Positive thinking, relaxation, meditation, and other mind-body techniques can definitely help reduce the intensity of your pain and need for pain medication.
Drugs can help get rid of pain, but they also come with many unpleasant, and serious side effect when used for a long time. If you have fibromyalgia, arthritis, backache, or other chronic pain that disturbs your daily life, you may want to look for ways to relieve discomfort that doesn’t involve drugs. Many age-old techniques-such as yoga and meditation- as well as some newer variations may definitely help reduce your need for various pain medications.
Past research shows that pain involves both the body and the mind, so different mind-body therapies do have the capacity to alleviate pain by changing the way a person preemies it. How you feel pain depends upon your genetic makeup, personality, emotions, and lifestyle. It also depends on your past experience. If you’ve been in pain for a while, your brain may have rewired itself to perceive emanating pain signals even after the signals aren’t being sent out anymore.
The Benson-Henry Institute of Mind-Body Medicine based at the Harvard-affiliated General Hospital in Massachusetts specializes in helping patients learn various techniques to alleviate anxiety, stress, and pain. Dr. Glen Salwsby, an assistant clinical professor of psychiatry at Harvard Medical Scholl who works with patients in the Benson-Henry Institute, is also in the favor of patients learning various techniques so that they can finally choose the ones that work best for them. He feels these techniques are like flavors of ice cream. Depending upon your mood, you may want a different flavor-or maybe a different technique, “Dr. Glen says. So practicing a combination of various mind-body skills will increase the efficacy of pain relief.
The following easy-to-follow techniques can help you take your mind off your pain and may definitely help to override established pain signals.
- Eliciting the relaxation response-It’s easy and is also an antidote to the stress response. It pups up the heart rate and also puts various body systems on high alert, and also turns down body’s reactions. Once you close your eyes and relax your muscles, it’s important to concentrate on deep breathing. Once thoughts break through, gently say “refresh”, and quickly return to breathing repetition. Repeat this for 12-25 minutes. Afterwards, site in a quiet posture for two to three minutes while your thoughts return. Now open your eyes and sit quietly for another minute.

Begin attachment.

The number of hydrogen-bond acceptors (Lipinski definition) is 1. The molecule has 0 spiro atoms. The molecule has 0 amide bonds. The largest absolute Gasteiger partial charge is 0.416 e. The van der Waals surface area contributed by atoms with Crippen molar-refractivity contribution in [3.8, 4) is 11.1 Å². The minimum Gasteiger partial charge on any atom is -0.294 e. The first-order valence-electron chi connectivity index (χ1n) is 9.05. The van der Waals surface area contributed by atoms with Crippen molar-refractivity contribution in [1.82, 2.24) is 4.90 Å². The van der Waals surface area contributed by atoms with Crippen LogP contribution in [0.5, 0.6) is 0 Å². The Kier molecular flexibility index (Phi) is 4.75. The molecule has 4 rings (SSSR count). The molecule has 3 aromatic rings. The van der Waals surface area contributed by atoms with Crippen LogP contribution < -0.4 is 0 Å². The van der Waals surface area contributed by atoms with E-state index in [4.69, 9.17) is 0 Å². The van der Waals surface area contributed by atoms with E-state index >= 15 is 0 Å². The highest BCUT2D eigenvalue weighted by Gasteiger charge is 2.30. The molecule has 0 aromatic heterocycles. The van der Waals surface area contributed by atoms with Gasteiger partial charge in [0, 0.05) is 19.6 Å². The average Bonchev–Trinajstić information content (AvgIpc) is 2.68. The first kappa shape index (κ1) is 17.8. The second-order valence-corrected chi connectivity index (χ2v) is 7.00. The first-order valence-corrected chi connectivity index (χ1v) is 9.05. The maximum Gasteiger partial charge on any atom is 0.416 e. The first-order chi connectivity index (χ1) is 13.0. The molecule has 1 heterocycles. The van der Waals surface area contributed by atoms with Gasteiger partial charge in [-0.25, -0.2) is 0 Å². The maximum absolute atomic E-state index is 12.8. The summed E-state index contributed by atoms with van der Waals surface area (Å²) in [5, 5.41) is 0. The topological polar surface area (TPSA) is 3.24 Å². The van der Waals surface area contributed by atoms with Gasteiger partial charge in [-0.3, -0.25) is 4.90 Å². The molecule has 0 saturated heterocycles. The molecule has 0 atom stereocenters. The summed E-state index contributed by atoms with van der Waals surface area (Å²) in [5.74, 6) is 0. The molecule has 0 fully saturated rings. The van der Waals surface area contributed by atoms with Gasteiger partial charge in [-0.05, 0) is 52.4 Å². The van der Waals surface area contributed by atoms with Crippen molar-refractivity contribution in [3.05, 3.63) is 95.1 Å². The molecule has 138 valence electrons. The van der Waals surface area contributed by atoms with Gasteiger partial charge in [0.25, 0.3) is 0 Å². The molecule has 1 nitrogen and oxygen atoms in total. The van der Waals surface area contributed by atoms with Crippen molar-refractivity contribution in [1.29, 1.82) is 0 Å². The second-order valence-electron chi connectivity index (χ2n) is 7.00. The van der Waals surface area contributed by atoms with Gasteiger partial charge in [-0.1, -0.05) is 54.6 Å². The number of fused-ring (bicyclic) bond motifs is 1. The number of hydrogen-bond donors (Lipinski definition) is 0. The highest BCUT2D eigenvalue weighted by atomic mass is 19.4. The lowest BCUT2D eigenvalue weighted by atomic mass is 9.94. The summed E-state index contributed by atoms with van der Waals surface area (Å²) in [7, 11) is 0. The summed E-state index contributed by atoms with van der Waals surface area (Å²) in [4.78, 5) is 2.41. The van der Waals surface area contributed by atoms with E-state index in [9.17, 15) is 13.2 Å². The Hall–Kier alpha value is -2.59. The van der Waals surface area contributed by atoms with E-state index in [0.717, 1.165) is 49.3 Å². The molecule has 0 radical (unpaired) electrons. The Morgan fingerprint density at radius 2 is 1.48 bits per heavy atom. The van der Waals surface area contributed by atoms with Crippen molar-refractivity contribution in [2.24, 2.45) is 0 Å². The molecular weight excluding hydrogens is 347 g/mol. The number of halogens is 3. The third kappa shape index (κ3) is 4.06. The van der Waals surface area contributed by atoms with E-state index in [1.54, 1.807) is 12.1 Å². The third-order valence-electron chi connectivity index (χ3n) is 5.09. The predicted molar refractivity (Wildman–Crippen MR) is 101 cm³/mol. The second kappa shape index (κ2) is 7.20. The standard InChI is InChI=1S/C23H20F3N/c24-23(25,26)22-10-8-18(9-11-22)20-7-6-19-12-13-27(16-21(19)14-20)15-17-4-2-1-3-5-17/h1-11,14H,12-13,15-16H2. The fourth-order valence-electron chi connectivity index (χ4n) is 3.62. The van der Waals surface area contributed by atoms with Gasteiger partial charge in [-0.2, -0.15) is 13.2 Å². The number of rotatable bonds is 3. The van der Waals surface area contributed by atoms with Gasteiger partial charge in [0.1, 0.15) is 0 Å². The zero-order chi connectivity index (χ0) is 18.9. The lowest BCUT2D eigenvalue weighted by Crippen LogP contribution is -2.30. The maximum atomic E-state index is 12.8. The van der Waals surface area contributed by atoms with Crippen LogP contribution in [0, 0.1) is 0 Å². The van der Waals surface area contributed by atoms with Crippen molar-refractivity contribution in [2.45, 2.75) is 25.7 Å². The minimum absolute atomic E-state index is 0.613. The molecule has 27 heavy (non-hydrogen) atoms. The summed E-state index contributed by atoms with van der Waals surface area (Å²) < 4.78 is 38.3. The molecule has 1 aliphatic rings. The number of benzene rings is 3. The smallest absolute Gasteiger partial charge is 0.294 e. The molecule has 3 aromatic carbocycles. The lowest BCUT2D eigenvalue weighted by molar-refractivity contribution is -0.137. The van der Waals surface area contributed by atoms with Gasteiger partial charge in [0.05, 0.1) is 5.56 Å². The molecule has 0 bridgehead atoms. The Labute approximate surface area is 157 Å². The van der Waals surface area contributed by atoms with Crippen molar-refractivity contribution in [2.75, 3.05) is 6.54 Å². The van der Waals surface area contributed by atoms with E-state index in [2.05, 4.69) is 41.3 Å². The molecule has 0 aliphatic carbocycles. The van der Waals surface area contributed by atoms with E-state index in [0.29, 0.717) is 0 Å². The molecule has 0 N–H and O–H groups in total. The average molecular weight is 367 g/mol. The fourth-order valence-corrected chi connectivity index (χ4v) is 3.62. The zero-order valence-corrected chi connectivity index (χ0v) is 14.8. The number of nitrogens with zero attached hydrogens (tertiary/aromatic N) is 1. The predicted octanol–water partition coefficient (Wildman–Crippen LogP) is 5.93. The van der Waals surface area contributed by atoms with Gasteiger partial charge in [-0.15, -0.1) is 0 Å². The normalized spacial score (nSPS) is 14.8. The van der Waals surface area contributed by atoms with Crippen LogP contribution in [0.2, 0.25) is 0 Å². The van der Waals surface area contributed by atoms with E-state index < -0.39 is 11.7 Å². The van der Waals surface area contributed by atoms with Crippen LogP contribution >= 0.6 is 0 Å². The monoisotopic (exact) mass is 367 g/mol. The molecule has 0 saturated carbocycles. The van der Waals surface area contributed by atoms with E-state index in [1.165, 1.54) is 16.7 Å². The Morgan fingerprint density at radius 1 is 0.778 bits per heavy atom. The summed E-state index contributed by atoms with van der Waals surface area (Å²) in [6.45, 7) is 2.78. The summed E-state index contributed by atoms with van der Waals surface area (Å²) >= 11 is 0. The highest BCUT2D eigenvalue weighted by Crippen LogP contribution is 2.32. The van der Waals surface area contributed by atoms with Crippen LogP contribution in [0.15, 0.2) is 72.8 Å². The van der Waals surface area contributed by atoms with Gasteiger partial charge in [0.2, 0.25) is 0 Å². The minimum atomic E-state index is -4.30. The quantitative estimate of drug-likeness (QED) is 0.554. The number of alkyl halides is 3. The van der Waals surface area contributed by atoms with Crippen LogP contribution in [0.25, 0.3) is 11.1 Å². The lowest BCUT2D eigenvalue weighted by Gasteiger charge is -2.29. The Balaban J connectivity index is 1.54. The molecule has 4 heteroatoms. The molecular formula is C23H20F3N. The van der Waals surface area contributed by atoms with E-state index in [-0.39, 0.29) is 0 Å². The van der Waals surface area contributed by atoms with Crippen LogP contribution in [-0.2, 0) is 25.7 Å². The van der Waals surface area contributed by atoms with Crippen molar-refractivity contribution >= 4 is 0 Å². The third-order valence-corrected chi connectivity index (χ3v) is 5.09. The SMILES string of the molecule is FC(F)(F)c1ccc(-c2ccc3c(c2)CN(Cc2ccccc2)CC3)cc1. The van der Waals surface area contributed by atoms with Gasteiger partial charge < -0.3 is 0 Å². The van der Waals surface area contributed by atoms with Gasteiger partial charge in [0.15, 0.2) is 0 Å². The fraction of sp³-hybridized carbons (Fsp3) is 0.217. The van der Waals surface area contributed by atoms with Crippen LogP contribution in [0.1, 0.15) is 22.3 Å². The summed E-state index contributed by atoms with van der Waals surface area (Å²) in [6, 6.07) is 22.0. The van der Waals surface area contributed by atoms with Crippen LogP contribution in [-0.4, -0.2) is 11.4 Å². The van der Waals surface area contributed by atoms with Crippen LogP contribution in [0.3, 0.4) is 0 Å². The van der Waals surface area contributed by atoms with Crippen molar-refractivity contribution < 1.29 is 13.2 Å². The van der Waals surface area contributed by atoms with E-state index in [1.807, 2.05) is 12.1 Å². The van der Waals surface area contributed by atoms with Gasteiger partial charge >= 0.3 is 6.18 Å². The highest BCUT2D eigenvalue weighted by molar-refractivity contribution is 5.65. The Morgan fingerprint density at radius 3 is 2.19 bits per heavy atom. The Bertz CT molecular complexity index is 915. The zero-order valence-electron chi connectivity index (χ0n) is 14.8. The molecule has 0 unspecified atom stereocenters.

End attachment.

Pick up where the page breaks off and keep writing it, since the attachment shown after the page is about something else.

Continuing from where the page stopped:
- Deep breathing– It’s an integral part of all techniques, so deep breathing is one that should be learnt fast. Take a deep breathe, hold it for few seconds, and then exhale. To ensure focus, use any phrase or word to guide you. For instance, you can breathe in “peace” and “breathe out” tension. There are also many apps for tablets and smartphones that uses images and sound to help you in maintaining your breathing rhythms.
- Meditation with guided imagery– When you begin deep breathing, pay close attention to each breath. Then imagine being in a restful environment or listen to a calming music. If you find your mind wandering, quickly say “refresh.” And call the image back into focus.
- Yoga and tai chi-These are mind-body exercises incorporate meditation, breath control, and body movements to stretch and strengthen your muscles. Apps and videos can easily help you get started. If you enroll in a tai chi or yoga class at a health club or gym, your health insurance may subsidize the cost.
- Mindfulness- Pick any activity you enjoy—Walk in nature, read poetry, cook, or do gardening and get fully immersed in it. Notice each detail of what you’re doing and how your emotions and senses are responding. Practice bringing mindfulness to each and every aspect of your life.
- Positive thinking-When you’re ill, we often tend to become fixated on all that you aren’t able to do. Retrain your focus on all that you can easily do to what you can’t will definitely give you a much better view of yourself and the world at large. Keep a journal of which you list all the things you’re thankful for each day. Everybody has limitations, but that doesn’t mean you aren’t still whole human beings.